It is unethical for a psychiatrist to diagnosis a person, either private citizen or public figure, without personally examining him. If the psychiatrist has indeed personally examined a person, it is then unethical to make that diagnosis public, or even the fact that the examination occurred, except in some rare exceptional circumstances which would almost certainly include having the examinee’s consent.
The exception would be in legal cases, where the person examined is informed in advance that the examination is not confidential and will be discussed in court. Still, the psychiatrist’s information sharing would be confined to the court, not in the general public.
In other words, a psychiatrist cannot ethically comment on the psychiatric status of any other person if they have not examined them, or if they have examined them.
I don’t know what the rules are for psychologists, but suspect they are about the same. Not my problem.
However, there is no reason that I cannot share my own diagnosis, it’s adult ADHD.
My ADHD causes me a lot of problems in life, with the following symptoms:
Often makes careless mistakes and lacks attention to details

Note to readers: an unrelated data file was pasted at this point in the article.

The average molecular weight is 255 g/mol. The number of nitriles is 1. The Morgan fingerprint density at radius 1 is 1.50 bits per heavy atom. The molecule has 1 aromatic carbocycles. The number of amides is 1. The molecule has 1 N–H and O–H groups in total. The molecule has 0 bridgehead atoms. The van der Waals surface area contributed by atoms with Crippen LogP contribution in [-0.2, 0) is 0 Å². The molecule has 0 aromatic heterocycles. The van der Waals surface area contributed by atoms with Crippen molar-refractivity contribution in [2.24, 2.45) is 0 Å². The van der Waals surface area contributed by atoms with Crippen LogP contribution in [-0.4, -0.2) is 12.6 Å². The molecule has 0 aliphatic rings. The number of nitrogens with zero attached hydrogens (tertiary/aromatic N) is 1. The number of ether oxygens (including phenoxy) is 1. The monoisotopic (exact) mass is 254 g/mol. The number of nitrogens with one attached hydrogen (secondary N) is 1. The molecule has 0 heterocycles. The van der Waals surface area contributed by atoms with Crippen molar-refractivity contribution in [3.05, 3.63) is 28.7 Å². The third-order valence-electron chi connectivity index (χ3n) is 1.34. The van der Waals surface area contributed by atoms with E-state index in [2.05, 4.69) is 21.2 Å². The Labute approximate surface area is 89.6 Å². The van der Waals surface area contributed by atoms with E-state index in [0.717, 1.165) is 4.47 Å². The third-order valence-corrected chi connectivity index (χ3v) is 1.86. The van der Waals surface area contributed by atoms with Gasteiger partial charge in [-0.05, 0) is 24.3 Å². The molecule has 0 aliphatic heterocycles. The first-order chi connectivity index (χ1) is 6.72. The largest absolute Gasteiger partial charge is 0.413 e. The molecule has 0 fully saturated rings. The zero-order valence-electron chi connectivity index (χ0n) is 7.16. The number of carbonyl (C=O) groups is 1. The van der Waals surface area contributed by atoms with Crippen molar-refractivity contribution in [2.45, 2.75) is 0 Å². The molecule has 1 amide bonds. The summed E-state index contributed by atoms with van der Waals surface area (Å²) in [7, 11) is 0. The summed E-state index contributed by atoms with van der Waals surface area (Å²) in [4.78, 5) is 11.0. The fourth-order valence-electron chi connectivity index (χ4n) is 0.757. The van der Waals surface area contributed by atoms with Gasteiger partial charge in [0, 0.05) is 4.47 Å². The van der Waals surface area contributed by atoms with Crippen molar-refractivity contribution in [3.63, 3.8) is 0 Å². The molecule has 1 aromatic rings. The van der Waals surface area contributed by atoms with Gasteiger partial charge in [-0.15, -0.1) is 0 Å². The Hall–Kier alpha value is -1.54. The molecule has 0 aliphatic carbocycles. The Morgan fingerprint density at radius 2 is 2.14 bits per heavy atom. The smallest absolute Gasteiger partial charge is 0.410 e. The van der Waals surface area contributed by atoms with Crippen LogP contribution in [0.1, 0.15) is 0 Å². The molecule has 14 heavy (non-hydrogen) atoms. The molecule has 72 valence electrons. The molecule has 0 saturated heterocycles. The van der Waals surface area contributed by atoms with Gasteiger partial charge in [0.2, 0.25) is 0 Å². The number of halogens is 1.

(Examples: overlooking or missing details or handing in work that is inaccurate)
Often has difficulty paying attention to tasks
(Example: difficulty remaining focused during lectures, conversations, or lengthy readings)
Often seems to not listen when spoken to directly
(Example: mind seems elsewhere, even in the absence of obvious distraction)
Often fails to follow through on instructions, chores, or duties in the workplace
(Example: starts tasks but quickly loses focus and is easily sidetracked)
Often has difficulty organizing tasks and activities
(Examples: messy, disorganized work; poor time management; fails to meet deadlines)
Often avoids, dislikes, or is reluctant to participate in tasks requiring sustained mental effort, like preparing reports, completing forms, or reviewing lengthy papers
Often easily distracted by other things, including unrelated thoughts
Often acts as if “on the go” or “driven by a motor”
(Example: is unable to be or uncomfortable being still for an extended time, as in meetings or restaurants)
Often talks excessively, blurts out an answer before a question has been fully asked, blurts out inappropriate comments. (Examples: completes people’s sentences; cannot wait for next turn in conversation)
Often interrupts or intrudes on others (Examples: butts into conversations, games, or activities; may start using other people’s things without asking or receiving permission; may intrude into or take over)
Often has difficulty keeping commitments.
Often has trouble getting pictures to show properly on facebook or script to line up right on wordpress.
And this just a sample, I have other symptoms as well.
Adult ADHD affects approximately 4% of the US adult population.
But with strategies, and sometimes medication, we can manage to function. With difficulty.
@ADHD @dougmkpdp #adhd